Many of the problems weren’t solved until they were exposed by the media or because farmers protested. If ministry officials have the time to hold press conferences, they should also have the time to visit farms; and then maybe problems can be solved earlier, or even avoided.
LT: What are your suggestions on how the production and sale of agricultural products can be improved? Can the Economic Cooperation Framework Agreement (ECFA) help resolve the problem?
Lee: What I am currently worried about are the oranges that are being harvested this month. This year’s [orange] harvest is predicted to be a bountiful one and this could be the next fruit to see a pricing problem.
The government should have been on the lookout and made provisional measures to prevent another wave of protesting farmers.
Unlike communist or other authoritarian countries where agricultural output can be closely controlled, Taiwan’s agricultural sector more or less operates in a free economy. Also, Taiwan’s farmers are in a fairly weak position when it comes to setting prices, while the middleman are often in a stronger position.
How to systematically adjust production and sale rates [of agricultural products] and streamline the channels between farmers and consumers is therefore an important task.
In comparison with Europe or the US, both of which cover large areas and therefore need middlemen with regard to transport and sales, Taiwan is much smaller and has short transport times, and the government has more room to streamline the sales channel.
As for the frontline production, the government could also try to reinvigorate the Taiwan Agricultural Research Institutes and Farmers’ Associations to further understand how farmland is actually used.
Also, through advertisements and incentives, the government can also decrease the planting of the most popular agricultural products [that season] and influence where agricultural products are being planted.
Hopefully, [the government] will make gradual improvements and help resolve the problems the sector faces, rather then expend all its energy on fighting over prices with the opposition party.
Although the government keeps saying that the ECFA will be able to solve the sale and production imbalance problem, statistics comparing the pre-ECFA and post-ECFA periods show that although Taiwan’s trade deficit for agricultural products with China has shrunk by US$52 million, the trade deficit in terms of agricultural products from around the world has increased by US$1.8 billion. We’re losing about 35 times the amount of what we gain, not to mention the loss of Taiwanese agricultural technology and talent.
This country produces very high-quality fruit and we should be aiming for high-end agricultural products that fetch high prices. With the US, Europe and Japan as markets for such higher-priced fruits, they could help push the development of Taiwan’s agricultural sector.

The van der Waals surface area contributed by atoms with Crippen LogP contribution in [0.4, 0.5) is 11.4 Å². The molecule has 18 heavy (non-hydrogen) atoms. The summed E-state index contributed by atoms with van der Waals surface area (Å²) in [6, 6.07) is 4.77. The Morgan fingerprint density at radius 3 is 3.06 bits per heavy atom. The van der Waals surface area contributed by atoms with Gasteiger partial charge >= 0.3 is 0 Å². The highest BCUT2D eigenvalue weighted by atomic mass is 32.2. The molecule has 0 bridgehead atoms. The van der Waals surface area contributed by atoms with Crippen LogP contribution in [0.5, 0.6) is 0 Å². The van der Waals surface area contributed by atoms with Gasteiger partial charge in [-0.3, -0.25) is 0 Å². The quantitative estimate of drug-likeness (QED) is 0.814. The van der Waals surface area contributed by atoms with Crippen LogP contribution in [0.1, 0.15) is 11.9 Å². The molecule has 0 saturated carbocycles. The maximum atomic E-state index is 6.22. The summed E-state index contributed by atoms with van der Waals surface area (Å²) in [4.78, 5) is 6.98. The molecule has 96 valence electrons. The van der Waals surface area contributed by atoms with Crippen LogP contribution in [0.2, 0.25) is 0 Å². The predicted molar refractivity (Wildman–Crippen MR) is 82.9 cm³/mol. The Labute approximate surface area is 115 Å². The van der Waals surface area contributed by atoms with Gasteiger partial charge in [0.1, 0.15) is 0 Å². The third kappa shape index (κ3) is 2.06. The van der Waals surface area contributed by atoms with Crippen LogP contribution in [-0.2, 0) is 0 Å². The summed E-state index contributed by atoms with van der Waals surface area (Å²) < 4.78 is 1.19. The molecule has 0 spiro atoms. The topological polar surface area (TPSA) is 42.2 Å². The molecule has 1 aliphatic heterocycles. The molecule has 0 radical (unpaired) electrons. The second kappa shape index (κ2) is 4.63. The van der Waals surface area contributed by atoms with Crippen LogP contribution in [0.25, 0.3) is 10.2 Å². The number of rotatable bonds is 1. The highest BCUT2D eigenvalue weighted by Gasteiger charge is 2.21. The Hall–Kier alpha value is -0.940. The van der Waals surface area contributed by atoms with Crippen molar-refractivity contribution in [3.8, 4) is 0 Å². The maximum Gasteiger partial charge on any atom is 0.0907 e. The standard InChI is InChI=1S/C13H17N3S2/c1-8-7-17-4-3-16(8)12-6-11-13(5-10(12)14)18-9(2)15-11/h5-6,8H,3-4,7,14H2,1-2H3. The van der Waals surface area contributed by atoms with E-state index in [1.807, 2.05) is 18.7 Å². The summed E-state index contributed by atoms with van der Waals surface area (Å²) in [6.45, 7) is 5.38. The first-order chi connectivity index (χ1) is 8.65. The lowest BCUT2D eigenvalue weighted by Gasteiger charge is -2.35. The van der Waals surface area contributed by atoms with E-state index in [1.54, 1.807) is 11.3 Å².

The government should not place too much emphasis or rely too much on China. Rather, it should focus more on important international markets.
LT: With natural disasters damaging agricultural products and prices plummeting during the harvest season, farmers have a fluctuating and unstable income. What are your views on the farmers’ subsidy?
Lee: Compared with civil servants or workers who have a fixed salary every month, a farmer’s income depends on the weather, meaning their income fluctuates.
In recent years, agricultural families have seen their income drop, falling from NT$940,000 (US$31,000) in 2006 to below NT$870,000 last year, raising concern in various sectors.
The farmers’ subsidy isn’t a kind of social subsidy, but rather a manifestation of social justice for farmers.
In the past, when the KMT government first came to Taiwan, the majority of the people were farmers. However, the government’s suppression of agricultural prices to control the prices of other commodities caused the younger generations in farming villages to turn to industrial or processing jobs, jump-starting the development of industry and, later on, even technology.
[However] agriculture is the root of Taiwan’s economy. It’s like in a family; it’s always the eldest son or daughter who goes to work, making money so the younger siblings can go to college or study abroad. However, after the younger siblings get better jobs and starting making money, are they going to cast aside their elder sibling, or repay them for their sacrifices?
Our society is obligated to take care of retired farmers.
Translated by Jake Chung, Staff Writer